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Kriv Stenders double feature: The Illustrated Family Doctor (2005), Lucky Country (2009)

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In a recent interview with The Age, director Kriv Stenders characterises his ability to continue working as a marker of success. He’s not wrong. Sift through the back catalogue of films covered on Down Under Flix and you’ll find an abundance of directors who debuted and bowed out with a single film (e.g. Dating the Enemy’s Megan Simpson Huberman, Beyond Innocence’s Scott Murray, Bondi Tsunami’s Rachael Lucas) or who struggled to generate output following earlier successes. Stenders remains productive and prolific, with a new film, Australia Day, on this year’s festival circuit and a television remake of Wake in Fright in the works. He’s also found a measure of mainstream success with his Red Dog films. The first, 2011’s Red Dog, is a modern family classic, a spunky, funny tearjerker and one of the best local films of the 21st century. Its follow-up, 2016’s Red Dog: True Blue, got a lukewarm reception but it’s a nice old school Australian bildungsroman with a light touch and a canine co-star in the Storm Boy/Blue Fin tradition. The films that launched Stenders’ career, however, are very different animals.

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Aussiewood: Mister Johnson (1990)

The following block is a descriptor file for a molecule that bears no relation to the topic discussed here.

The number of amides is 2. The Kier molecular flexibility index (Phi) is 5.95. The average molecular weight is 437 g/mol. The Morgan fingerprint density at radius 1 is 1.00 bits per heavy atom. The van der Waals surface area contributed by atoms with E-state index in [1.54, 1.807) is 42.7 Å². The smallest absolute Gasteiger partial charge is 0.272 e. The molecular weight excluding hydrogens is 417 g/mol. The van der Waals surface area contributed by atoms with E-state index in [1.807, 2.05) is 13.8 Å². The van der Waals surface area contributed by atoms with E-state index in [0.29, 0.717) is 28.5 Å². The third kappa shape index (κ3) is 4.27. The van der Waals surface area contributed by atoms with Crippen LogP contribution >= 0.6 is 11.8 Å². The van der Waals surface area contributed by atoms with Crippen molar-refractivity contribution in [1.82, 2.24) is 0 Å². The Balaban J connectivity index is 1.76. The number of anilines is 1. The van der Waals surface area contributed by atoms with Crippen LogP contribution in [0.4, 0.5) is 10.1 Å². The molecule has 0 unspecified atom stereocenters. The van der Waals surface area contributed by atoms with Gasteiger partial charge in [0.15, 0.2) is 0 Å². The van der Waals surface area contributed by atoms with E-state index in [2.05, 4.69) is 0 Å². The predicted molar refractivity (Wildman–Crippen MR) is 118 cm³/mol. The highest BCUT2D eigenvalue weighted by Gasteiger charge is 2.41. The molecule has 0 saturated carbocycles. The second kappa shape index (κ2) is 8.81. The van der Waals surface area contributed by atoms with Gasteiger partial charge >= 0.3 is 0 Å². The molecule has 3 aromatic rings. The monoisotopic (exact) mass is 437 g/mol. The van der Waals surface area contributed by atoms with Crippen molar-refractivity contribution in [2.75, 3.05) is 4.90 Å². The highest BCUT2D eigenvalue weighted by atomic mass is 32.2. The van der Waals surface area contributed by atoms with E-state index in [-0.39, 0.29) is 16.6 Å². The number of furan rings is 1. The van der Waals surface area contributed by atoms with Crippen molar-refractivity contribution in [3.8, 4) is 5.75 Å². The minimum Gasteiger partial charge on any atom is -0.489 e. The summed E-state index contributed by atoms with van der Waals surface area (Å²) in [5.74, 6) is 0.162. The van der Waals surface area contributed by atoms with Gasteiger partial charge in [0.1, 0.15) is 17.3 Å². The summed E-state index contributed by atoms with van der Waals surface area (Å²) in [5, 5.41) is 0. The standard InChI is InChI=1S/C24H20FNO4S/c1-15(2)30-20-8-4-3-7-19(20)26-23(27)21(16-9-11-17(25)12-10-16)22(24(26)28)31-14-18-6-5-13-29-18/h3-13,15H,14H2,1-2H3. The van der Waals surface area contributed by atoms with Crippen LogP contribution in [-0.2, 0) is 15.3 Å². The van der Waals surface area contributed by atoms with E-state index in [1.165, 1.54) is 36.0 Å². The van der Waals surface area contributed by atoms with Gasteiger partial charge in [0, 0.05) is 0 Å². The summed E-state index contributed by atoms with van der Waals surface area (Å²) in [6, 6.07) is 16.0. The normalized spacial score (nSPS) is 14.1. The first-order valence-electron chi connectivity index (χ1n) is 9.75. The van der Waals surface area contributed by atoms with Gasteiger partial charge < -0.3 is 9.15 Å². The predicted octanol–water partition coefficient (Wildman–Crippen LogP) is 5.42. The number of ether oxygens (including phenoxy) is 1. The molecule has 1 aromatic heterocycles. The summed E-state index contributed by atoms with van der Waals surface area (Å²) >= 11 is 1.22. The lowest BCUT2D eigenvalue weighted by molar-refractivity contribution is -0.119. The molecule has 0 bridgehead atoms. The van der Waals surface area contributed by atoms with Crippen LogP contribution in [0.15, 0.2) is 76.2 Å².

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Director: Bruce Beresford

Stars: Maynard Eziashi, Pierce Brosnan, Beatie Edney, Edward Woodward

First viewing, via DVD

My admiration and fondness for Bruce Beresford’s work is well-documented: see my previous reviews of such diverse fare as the excellent The Fringe Dwellers, the entertaining The Club, the red-headed larrikin stepchild Barry McKenzie Holds His Own, and the decidedly mixed bag of American films that is King David, Crimes of the Heart, and Last Dance. Beresford has done stronger work overseas than those three median efforts; indeed, based on the one-two-three punch of 1989’s Driving Miss Daisy, 1990’s Mister Johnson, and 1991’s Black Robe, Beresford should be heralded as one of the finest working directors of that period. As it stands, Driving Miss Daisy reaped all the glory (and the inevitable post-awards backlash) and Black Robe’s reputation has blossomed steadily over time, but Mister Johnson was and remains virtually unknown. Beresford himself notes that it was “the best reviewed film I ever made by far, and seen by no-one” (There’s a Fax from Bruce, p. 166).

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Nadia Tass double bill: The Big Steal (1990) and Mr Reliable (1996)

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Director: Nadia Tass

Stars: Ben Mendelsohn, Claudia Karvan, Steve Bisley, Marshall Napier, Maggie King, Damon Herriman, Angelo D’Angelo

First viewing, via DVD